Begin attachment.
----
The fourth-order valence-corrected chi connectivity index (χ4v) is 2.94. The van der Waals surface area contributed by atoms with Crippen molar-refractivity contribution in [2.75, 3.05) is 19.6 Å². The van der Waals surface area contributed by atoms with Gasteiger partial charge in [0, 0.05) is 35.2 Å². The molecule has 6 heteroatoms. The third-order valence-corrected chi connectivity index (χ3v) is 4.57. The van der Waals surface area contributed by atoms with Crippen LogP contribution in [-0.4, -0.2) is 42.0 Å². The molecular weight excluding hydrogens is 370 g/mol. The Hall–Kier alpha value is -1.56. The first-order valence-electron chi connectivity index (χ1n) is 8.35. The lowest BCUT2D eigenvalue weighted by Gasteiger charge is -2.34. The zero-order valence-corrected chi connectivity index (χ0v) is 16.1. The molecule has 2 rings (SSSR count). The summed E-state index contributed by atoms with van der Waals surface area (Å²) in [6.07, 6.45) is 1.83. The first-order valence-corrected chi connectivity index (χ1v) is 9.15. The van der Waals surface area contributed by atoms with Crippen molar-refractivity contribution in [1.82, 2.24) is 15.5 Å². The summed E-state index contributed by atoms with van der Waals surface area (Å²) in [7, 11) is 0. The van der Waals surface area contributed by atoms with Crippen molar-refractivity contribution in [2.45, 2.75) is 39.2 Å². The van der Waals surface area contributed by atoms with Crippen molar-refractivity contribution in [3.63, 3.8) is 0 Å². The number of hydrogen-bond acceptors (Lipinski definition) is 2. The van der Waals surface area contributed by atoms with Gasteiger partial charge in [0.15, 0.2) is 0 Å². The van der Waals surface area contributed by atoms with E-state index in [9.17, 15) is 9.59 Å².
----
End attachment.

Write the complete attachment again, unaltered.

The fourth-order valence-corrected chi connectivity index (χ4v) is 2.94. The van der Waals surface area contributed by atoms with Crippen molar-refractivity contribution in [2.75, 3.05) is 19.6 Å². The van der Waals surface area contributed by atoms with Gasteiger partial charge in [0, 0.05) is 35.2 Å². The molecule has 6 heteroatoms. The third-order valence-corrected chi connectivity index (χ3v) is 4.57. The van der Waals surface area contributed by atoms with Crippen LogP contribution in [-0.4, -0.2) is 42.0 Å². The molecular weight excluding hydrogens is 370 g/mol. The Hall–Kier alpha value is -1.56. The first-order valence-electron chi connectivity index (χ1n) is 8.35. The lowest BCUT2D eigenvalue weighted by Gasteiger charge is -2.34. The zero-order valence-corrected chi connectivity index (χ0v) is 16.1. The molecule has 2 rings (SSSR count). The summed E-state index contributed by atoms with van der Waals surface area (Å²) in [6.07, 6.45) is 1.83. The first-order valence-corrected chi connectivity index (χ1v) is 9.15. The van der Waals surface area contributed by atoms with Crippen molar-refractivity contribution in [1.82, 2.24) is 15.5 Å². The summed E-state index contributed by atoms with van der Waals surface area (Å²) in [7, 11) is 0. The van der Waals surface area contributed by atoms with Crippen molar-refractivity contribution in [2.45, 2.75) is 39.2 Å². The van der Waals surface area contributed by atoms with Crippen molar-refractivity contribution in [3.63, 3.8) is 0 Å². The number of hydrogen-bond acceptors (Lipinski definition) is 2. The van der Waals surface area contributed by atoms with Gasteiger partial charge in [0.15, 0.2) is 0 Å². The van der Waals surface area contributed by atoms with E-state index in [9.17, 15) is 9.59 Å².